Counselling and the art of giving back
- Counselling; A time to end and a time to begin1st March 2017
- Counselling and the art of giving back1st February 2017
- And this year I will…..1st January 2017
- Social Anxiety, Counselling and Christmas1st December 2016
- Couple Counselling – and just when is a discussion an argument1st November 2016
- Therapy, Mobiles and the Challenge of Choice1st October 2016
- Counselling, September and an Ellison’s Orange 1st September 2016
- Counselling – A room with a view1st August 2016
- Counselling: Choices and Decisions1st July 2016
- Counselling, Musee d’Art et d’Histoire and the Inevitability of Change1st June 2016
- Counselling and the art of Ambiguity. 1st May 2016
- Repetition; Normality or Folly. A Counselling Perspective1st April 2016
- Lions, Lambs and Therapy3rd March 2016
- Valentines Day, Counselling and the Great Unknown1st February 2016
- Janus Faced? The New Year, Counselling and Psychotherapy1st January 2016
- So which road do we travel this Christmas...1st December 2015
- Counselling, Guy Fawkes and Scapegoating1st November 2015
- Counselling Work and Narrative Therapy1st October 2015
- Counselling, Therapy and the end of Summer1st September 2015
- Wheat, Rye and Counselling1st August 2015
- Counselling and a break away3rd July 2015
- Counselling and the unexpected1st June 2015
- Counselling, Elections and our opportunity to choose1st May 2015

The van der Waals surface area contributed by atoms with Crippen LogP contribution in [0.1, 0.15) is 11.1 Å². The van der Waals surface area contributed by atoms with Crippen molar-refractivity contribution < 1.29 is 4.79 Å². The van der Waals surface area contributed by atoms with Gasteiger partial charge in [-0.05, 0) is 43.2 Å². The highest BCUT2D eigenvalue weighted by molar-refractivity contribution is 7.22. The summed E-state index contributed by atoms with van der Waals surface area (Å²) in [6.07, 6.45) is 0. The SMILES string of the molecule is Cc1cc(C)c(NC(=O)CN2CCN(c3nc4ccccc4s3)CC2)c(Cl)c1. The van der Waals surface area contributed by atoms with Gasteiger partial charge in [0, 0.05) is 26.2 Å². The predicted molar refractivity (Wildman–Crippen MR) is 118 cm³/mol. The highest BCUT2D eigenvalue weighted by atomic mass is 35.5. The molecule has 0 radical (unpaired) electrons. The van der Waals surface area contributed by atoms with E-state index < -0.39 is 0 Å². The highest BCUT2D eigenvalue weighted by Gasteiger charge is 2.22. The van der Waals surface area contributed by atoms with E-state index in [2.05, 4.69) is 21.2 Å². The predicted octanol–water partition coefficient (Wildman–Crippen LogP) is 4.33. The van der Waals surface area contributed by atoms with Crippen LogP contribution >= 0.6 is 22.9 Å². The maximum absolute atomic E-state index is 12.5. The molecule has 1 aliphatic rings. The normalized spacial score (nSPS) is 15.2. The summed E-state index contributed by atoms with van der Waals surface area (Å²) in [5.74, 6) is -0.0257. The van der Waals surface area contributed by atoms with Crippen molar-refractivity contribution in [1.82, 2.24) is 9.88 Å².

- Therapy, an April fool and the art of lost memory1st April 2015
- A Spring Clean Therapy and Counselling1st March 2015
- Couple Counselling & Valentines Day1st February 2015
- Nothing changes if nothing changes but this year can be different!1st January 2015
- Social Anxiety Disorder A Christmas Concern1st December 2014
- SAD & those dark Winter nights1st November 2014
- Existential Counselling A useful approach or pretentious jargon?1st October 2014
- Counselling, Therapy and a return to work1st September 2014
- Holidays, Counselling and your Shadow1st August 2014
- Couple Counselling and Choice1st July 2014
- Counselling, Jules Rimet and you A therapeutic perspective1st June 2014
- Counselling and Mayday A different take on a familiar story?1st May 2014
- Useful Therapy and not an April Fool1st April 2014
- Counselling, Floods and Pandoras Box1st March 2014
- Counselling and the art of being normal1st February 2014
- The New Year and a time for change?1st January 2014
- Christmas & Counselling The first Noel1st December 2013
- Counselling, Broomsticks & Halloween1st November 2013
- Couple Counselling and just what is a successful relationship?1st October 2013
- Counselling An issue of choice?1st September 2013
- Existential Counselling From Yalom to Basingstoke1st August 2013
- Counselling and the art of reframing1st July 2013
- Counselling - Change or Conformity?1st June 2013
- May Day Counselling - Celebration or Conflagration ?1st May 2013
- Summer Time & the Counselling Room1st April 2013
- Depression a useful diagnosis or an unhelpful label?1st March 2013
- An Emotional Timeline3rd February 2013
- Resolution, Revolution & Counselling1st January 2013
- Christmas, Carols & Counselling2nd December 2012
- Seasonal Affective Disorder and the SAD Season4th November 2012
- Psychotherapy & Counselling A Stoic Perspective17th October 2012
- 10th October 2012 - World Mental Health Day5th October 2012
- A First Meeting Explanation or Exploration?5th September 2012
- CBT, Mental Filtering and the Olympics19th August 2012
- I am not an angry man 14th July 2012
- Art, Counselling & Interpretation26th June 2012
- Murder Mysteries and Psychotherapy25th May 2012
- The importance of choice in therapy29th April 2012
- Reflections on Spontaneity6th April 2012
- A personal trainer for the mind 12th March 2012